Christopher T. Anderson: Yeah and the other question is, because you weren’t able to answer, it was like, what is your overall profit margin? Because we don’t want to eat into that.
Allan: It’s like 30% after I pay myself my monthly salary/profit distribution.
Christopher T. Anderson: Okay. Yeah, what is it? When you just pay yourself fair market for the job, you do?
Allan: You know, 45%.
Christopher T. Anderson: Yeah, so then the numbers I said were probably pretty good and yeah, pay to keep them don’t get taken advantage of. These numbers that we’ve talked about are all fair, and this gives him an opportunity to earn more.
Christopher T. Anderson: Yeah, and if he decides, if he gets hooked on it and he starts generating more business, yay. That’s great. Pay him handsomely so that there’s no incentive for him to have all of a sudden realize, “oh, I’m really good at this. I could just start my own firm. I’ll generate my own business.” Right? Pay him so handsomely that he wouldn’t want to go anywhere. You still get a profit off it, and that’s a better place to be.
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Christopher T. Anderson: In the next segment, a lawyer wants to know how to craft introductory meet the lawyer videos for future clients.
Female Speaker: We’re doing a video shoot for our attorneys because we use dragons so they don’t meet with attorneys before they’re making their decision. But my sales team asked us to have intro videos for the attorneys so that our potential clients can see who they’ll potentially be working with. So I’m just looking for some ideas of what they should be answering in those intro videos about themselves.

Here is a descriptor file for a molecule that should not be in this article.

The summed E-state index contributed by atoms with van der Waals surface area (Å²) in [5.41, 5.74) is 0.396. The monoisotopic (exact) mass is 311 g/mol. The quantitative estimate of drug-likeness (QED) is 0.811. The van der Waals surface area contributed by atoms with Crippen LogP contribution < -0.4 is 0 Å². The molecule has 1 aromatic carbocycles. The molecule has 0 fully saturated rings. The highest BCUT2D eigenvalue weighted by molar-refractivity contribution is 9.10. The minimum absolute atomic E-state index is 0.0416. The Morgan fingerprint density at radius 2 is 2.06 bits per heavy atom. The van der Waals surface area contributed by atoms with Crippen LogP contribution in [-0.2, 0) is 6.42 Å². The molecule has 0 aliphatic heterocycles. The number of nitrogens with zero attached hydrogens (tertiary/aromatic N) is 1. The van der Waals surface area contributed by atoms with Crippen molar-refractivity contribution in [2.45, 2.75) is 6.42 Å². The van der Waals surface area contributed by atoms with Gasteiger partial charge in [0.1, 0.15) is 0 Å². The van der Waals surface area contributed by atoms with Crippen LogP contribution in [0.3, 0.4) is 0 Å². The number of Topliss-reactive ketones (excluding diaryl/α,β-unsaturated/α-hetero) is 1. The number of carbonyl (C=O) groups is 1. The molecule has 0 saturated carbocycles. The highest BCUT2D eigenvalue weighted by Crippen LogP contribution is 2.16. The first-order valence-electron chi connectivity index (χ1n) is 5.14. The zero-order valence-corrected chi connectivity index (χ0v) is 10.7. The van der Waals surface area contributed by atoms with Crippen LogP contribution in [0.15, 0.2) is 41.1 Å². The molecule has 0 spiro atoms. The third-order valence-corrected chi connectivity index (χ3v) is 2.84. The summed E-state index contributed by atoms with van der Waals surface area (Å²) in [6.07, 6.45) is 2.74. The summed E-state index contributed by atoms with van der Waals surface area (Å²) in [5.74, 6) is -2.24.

Christopher T. Anderson: Yeah, it’s not my firm. I’ll take the lead and I’m going to let Rob totally disagree with me here. It’s not my firm, so I feel hesitant to say. If it were my firm, I would say whatever the hell they want to talk about and that’d be completely personal. But it could be like, what’s their favorite summertime activity? What’s the best books that they’ve read, favorite television shows? What do they like to do on the weekends? Whatever. But very personal because I think, first of all, I think it’s a great idea to do this. What you don’t want is some sort of thing where you’re putting your prospective clients in a position of trying to choose who’s smartest or who gave the best answer to a legal conundrum.
Female Speaker: It is really not going to be a. Okay, here are the videos. You choose. Pick who you want. We assign based on.